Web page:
One of the difficulties with using solar energy is its inability to produce electricity around the clock. Torresol Energy in southern Spain has solved this problem by storing thermal energy in two tanks of molten salt. This enables the plant to generate electricity long after sundown in order to satisfy the energy needs of the local populace. The molten salt -- known as MSES -- stores enough thermal energy during the day to create steam power during the night.
The MSES consists of 60% potassium nitrate and 40% sodium nitrate. This mixture has the amazing ability to retain 99% of the heat energy generated by the CSP plant to be reused later. Essentially what Forbes calls a “battery” that lasts for about 15 hours – more than double Andasol I’s 7 hour capacity – the MSES is not considered especially toxic to the environment.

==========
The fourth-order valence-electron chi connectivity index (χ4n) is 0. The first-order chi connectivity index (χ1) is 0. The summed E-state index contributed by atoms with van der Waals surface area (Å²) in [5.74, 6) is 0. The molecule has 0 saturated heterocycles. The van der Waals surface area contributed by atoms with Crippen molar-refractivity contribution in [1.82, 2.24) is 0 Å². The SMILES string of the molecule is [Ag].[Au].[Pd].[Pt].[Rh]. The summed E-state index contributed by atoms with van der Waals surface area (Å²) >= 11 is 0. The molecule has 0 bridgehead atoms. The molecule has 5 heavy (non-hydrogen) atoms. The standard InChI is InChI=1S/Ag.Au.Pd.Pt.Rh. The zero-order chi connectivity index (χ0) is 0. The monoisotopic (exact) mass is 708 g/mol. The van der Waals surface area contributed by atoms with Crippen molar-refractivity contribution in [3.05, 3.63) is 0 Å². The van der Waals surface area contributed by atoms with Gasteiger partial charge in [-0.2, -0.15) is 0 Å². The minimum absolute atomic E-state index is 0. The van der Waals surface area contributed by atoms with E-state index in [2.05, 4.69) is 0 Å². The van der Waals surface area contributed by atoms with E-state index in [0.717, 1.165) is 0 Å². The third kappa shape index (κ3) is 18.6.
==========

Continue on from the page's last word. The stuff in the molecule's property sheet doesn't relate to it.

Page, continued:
Gemasolar is expected to produce approximately 110,000 MWh of energy each year – enough to power 25,000 homes. Although a 19.9 MW plant is relatively small, this functions on par with a 50MW plant that lacks decent storage since it can feed the grid all of the time. Designed to operate 6,500 hours annually, this latest development in super-duper CSP plants opened in May, 2011.